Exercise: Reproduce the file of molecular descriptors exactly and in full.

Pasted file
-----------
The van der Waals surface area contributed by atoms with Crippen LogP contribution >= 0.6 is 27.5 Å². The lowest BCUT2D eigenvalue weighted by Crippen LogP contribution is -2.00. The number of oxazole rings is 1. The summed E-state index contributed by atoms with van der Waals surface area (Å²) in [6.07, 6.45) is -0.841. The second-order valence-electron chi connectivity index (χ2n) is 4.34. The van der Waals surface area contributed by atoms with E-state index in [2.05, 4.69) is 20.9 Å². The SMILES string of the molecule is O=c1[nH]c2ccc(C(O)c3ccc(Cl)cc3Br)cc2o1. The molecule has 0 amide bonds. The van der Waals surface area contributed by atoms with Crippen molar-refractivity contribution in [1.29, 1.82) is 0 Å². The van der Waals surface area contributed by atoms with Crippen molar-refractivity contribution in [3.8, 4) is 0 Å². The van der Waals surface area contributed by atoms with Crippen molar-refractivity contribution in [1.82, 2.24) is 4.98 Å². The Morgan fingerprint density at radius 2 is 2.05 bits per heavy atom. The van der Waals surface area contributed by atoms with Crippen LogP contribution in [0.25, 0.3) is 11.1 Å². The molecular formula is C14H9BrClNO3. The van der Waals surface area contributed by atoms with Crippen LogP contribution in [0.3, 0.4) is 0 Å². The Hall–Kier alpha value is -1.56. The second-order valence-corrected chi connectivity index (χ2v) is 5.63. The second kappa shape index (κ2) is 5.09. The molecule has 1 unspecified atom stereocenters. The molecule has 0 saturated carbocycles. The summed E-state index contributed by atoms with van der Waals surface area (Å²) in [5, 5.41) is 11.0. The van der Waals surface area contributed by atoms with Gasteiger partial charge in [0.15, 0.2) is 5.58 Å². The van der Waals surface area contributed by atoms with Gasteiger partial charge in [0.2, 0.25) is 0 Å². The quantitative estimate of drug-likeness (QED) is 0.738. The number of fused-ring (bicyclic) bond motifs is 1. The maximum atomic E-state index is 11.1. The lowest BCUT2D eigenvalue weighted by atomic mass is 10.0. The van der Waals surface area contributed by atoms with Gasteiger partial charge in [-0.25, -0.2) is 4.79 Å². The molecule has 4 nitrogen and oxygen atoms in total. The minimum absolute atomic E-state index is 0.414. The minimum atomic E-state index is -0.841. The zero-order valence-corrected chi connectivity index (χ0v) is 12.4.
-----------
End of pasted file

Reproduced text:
The van der Waals surface area contributed by atoms with Crippen LogP contribution >= 0.6 is 27.5 Å². The lowest BCUT2D eigenvalue weighted by Crippen LogP contribution is -2.00. The number of oxazole rings is 1. The summed E-state index contributed by atoms with van der Waals surface area (Å²) in [6.07, 6.45) is -0.841. The second-order valence-electron chi connectivity index (χ2n) is 4.34. The van der Waals surface area contributed by atoms with E-state index in [2.05, 4.69) is 20.9 Å². The SMILES string of the molecule is O=c1[nH]c2ccc(C(O)c3ccc(Cl)cc3Br)cc2o1. The molecule has 0 amide bonds. The van der Waals surface area contributed by atoms with Crippen molar-refractivity contribution in [1.29, 1.82) is 0 Å². The van der Waals surface area contributed by atoms with Crippen molar-refractivity contribution in [3.8, 4) is 0 Å². The van der Waals surface area contributed by atoms with Crippen molar-refractivity contribution in [1.82, 2.24) is 4.98 Å². The Morgan fingerprint density at radius 2 is 2.05 bits per heavy atom. The van der Waals surface area contributed by atoms with Crippen LogP contribution in [0.25, 0.3) is 11.1 Å². The molecular formula is C14H9BrClNO3. The van der Waals surface area contributed by atoms with Crippen LogP contribution in [0.3, 0.4) is 0 Å². The Hall–Kier alpha value is -1.56. The second-order valence-corrected chi connectivity index (χ2v) is 5.63. The second kappa shape index (κ2) is 5.09. The molecule has 1 unspecified atom stereocenters. The molecule has 0 saturated carbocycles. The summed E-state index contributed by atoms with van der Waals surface area (Å²) in [5, 5.41) is 11.0. The van der Waals surface area contributed by atoms with Gasteiger partial charge in [0.15, 0.2) is 5.58 Å². The van der Waals surface area contributed by atoms with Gasteiger partial charge in [0.2, 0.25) is 0 Å². The quantitative estimate of drug-likeness (QED) is 0.738. The number of fused-ring (bicyclic) bond motifs is 1. The maximum atomic E-state index is 11.1. The lowest BCUT2D eigenvalue weighted by atomic mass is 10.0. The van der Waals surface area contributed by atoms with Gasteiger partial charge in [-0.25, -0.2) is 4.79 Å². The molecule has 4 nitrogen and oxygen atoms in total. The minimum absolute atomic E-state index is 0.414. The minimum atomic E-state index is -0.841. The zero-order valence-corrected chi connectivity index (χ0v) is 12.4.